Situation: A company has an opportunity to build an office in China. Their principal objective is to reduce their cost of providing services. A partner company has offered them space in its existing office in China. What is your experience working with Chinese culture? How do you set up an office in China?
Advice from the CEOs:
- Hire someone in your US office with an engineering background who is fluent both in Mandarin and in the subtleties of Chinese language and culture. Fluency in Chinese language and culture is particularly critical when you are dealing with difficult process issues.
- Investigate local organizations such as the Silicon Valley Chinese Engineers Association. Through these organizations you may find candidates for this role who are also excellent engineers and additions to your team.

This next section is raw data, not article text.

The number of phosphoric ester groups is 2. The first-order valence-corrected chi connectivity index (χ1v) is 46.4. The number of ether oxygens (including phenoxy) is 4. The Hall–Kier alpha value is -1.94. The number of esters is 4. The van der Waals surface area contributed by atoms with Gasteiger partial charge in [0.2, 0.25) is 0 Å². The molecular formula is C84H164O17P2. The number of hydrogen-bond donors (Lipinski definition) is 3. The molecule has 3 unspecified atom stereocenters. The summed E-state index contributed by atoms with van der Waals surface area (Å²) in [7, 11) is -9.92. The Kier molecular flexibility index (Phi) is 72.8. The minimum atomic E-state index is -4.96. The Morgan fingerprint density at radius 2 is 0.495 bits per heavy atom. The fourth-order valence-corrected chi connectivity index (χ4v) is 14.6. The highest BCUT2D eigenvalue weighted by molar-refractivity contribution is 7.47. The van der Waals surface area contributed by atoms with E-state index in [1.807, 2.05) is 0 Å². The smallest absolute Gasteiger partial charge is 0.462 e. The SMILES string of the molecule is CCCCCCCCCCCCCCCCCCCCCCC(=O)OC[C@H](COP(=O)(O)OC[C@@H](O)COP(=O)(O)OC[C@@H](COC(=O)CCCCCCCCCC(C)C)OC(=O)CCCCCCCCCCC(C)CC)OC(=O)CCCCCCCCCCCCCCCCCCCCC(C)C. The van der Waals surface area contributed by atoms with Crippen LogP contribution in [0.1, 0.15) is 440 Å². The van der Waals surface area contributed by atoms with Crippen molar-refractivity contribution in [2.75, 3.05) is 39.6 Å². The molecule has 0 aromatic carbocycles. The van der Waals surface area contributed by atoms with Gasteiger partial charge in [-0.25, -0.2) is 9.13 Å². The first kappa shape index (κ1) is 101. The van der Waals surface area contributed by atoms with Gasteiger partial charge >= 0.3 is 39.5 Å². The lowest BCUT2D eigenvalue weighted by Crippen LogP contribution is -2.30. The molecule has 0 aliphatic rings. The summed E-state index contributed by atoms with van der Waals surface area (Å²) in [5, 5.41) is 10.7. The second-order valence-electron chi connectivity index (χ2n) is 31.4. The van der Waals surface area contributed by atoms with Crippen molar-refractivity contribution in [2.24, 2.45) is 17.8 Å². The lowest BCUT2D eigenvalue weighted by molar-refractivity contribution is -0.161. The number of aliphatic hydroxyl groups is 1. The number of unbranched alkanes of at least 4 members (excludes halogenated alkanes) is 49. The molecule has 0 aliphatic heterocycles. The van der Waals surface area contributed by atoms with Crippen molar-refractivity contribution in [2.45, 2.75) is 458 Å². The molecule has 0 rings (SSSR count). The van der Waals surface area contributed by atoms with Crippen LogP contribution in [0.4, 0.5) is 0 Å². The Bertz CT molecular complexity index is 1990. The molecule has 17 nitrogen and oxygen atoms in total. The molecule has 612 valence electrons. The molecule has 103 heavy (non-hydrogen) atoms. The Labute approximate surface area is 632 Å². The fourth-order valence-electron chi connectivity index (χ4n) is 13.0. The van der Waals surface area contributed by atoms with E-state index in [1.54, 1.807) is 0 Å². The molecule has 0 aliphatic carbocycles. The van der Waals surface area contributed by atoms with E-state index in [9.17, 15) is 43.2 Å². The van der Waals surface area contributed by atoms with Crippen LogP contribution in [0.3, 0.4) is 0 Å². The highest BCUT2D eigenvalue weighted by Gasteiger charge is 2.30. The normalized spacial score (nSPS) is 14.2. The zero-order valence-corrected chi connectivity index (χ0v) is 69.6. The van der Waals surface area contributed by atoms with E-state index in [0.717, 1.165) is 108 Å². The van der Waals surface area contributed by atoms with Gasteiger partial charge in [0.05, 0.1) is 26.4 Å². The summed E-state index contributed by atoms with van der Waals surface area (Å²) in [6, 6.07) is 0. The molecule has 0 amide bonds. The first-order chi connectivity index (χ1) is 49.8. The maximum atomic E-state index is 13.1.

- Employee loyalty issues in China will be more challenging than in the US. Chinese employees want to build their resumes as quickly as possible and perceive that job-hopping will facilitate this, just as was the case during the dot.com boom in Silicon Valley.
- Offer a significant carrot to Chinese employees – after X years of work for us in China, you get Y months of work, at our expense, in our US office. This is a much sought-after experience for Chinese employees.
- Be prepared to deal with departure soon after return to China, or employees declining to return to China at the end of their US stint.
- Build a stronger process documentation system than you need in the US to assure both that work is done to your standards, and so that you can easily replace talent lost to turnover.
- Have a recruiting program based in China to fill your personnel needs.
- You will experience a culture clash when it comes to the value placed on equity and in understanding the meaning of a contract. For China in its current state of development, neither term is well-established by US standards.
- Time tracking is not clean cut in China and vacation time needs differ. An example is the month of February for Chinese New Year.